The chemical element tantalum (symbol Ta, atomic number 73) is named for him.

A Tantalus, by an obvious analogy, is also the term for a type of drinks decanter stand in which the bottle stoppers are firmly clamped down by a locked metal bar, as a means of preventing servants from stealing the master's liquor.

Pythagoras or Tantalus cup:


A Cup invented by Pythagoras. If the Cup was filled then an exterior tube in the center of the Cup was also filled through small holes in its bottom. When the level of the liquid in the Cup was above some mark then the liquid could flow through an inner tube allowing the liquid to escape the Cup. The result was that the Cup was emptied immediately by a “Suck Mechanism” as soon as the liquid level in the Cup exceeded the height of the inner tube. Pythagoras wanted to teach his students that they should be moderate. (Probably described also by Heron of Alexandria and known as Heron Cup or Tantalus Cup. Ref: Schlichting, H. J., Ucke, C., Der Trank aus dem Tantalusbecher, Physik in unserer Zeit 29 (1998) 174-176, in German. )

Tantalus is also later put to use in the hit role-playing game series, Final Fantasy IX, in which a group of thieves called themselves Tantalus. In the opening sequence in the game, they are responsible for putting on a ploy in order to capture the Princess of Alexandria.

In mystery Pentecost Alley by Anne Perry placed in Victorian England, "There was a silver tantalus on a side table."


Bibliography of reconstruction: Homer, Odyssey, 11.567 (7th c. BC); Pindar,Olympian Odes, 1 (476 BC); Euripides, Orestes, 12-16 (408 BC); Apollodorus, Epitomes 2: 1-9 (140 BC); Ovid, Metamorphoses, VI: 213, 458 (8 AD); Hyginus, Fables, 82: Tantalus; 83: Pelops (1st c. AD); Pausanias, Description of Greece, 2.22.3 (160 - 176 AD)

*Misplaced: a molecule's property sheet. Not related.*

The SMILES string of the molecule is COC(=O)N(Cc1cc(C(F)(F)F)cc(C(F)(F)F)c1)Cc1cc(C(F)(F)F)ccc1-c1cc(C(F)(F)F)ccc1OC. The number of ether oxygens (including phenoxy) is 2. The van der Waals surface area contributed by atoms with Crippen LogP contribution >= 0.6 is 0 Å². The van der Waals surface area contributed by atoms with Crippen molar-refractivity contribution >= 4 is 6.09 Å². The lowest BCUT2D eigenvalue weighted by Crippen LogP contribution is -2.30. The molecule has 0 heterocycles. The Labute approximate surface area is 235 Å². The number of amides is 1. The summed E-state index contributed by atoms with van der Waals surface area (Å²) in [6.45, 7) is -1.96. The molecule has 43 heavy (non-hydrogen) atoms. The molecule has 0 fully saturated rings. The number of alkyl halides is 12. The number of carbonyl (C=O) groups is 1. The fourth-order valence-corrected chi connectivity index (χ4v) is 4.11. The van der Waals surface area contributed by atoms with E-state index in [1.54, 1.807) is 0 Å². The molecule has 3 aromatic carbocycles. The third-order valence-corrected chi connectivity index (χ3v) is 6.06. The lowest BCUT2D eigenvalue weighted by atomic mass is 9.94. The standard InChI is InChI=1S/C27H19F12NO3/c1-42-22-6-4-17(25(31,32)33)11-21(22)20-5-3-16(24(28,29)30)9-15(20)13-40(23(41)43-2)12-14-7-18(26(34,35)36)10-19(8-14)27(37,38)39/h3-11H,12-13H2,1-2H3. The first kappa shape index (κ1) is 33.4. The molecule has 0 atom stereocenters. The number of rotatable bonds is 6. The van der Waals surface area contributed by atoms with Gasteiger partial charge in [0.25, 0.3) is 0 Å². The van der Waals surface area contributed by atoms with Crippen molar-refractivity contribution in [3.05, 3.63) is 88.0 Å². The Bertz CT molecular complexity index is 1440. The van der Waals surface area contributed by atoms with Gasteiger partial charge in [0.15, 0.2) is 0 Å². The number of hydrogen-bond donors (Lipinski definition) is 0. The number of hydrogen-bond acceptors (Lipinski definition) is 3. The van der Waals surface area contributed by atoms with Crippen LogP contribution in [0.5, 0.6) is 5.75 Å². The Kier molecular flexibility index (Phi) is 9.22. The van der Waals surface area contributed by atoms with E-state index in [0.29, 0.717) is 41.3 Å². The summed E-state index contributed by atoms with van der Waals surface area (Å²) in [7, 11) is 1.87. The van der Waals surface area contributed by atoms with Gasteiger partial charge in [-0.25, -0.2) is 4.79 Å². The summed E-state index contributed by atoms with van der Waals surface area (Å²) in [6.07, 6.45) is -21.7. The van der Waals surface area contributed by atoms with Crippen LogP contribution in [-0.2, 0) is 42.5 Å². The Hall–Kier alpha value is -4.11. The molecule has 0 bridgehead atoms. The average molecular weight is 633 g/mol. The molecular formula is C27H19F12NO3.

Other Possible Wives

Robert Graves, author of "The Greek Myths", reported that Tantalus' wife was either the Pleiad Dione; Eurythemista, a daughter of Xanthus, a river-god; Euryanassa, daughter of Pactolus, a river-god; or Clytia, the child of Amphidamantes. (Complete Edition, 1992, p. 389)

Tantalus Print by Dutch Follower of Caravaggio

Tantalus, Dutch Follower of Caravaggio

Greek Mythology

Punishment of Tantalus

Greek Mythology

Francisco de Goya: Tantalo


  • Homer, Odyssey XI, 582-92
  • Apollodorus, Bibliotheke III, v, 6
  • Apollodorus, Epitome II,1-3
  • Ovid, Metamorphoses IV, 458-9; VI, 172- 76 & 403-11.


The story of Tantalus, fully developed ( compiled from selected primary sources to highlight the shamanic and promethean aspects of the story. By Pindar's time this view would have been rejected.


Tantalus was also a son of Amphion and Niobe. (Apollod. iii. 5. § 6; Ov. Met. vi. 240.)


Tantalus was also a son of Thyestes, who was killed by Atreus (Hygin. Fab. 88, 244, 246; others call him a son of Broteas). He was married to Clytaemnestra before Agamemnon (Pausanias ii. 22. § 4), and is said by some to have been killed by Agamemnon. (Pausanias ii. 18. § 2, comp. iii. 22. § 4.) His tomb was shown at Argos.

The Greek Myths: The Complete And Definitive Edition, Robert Graves

Greek Mythology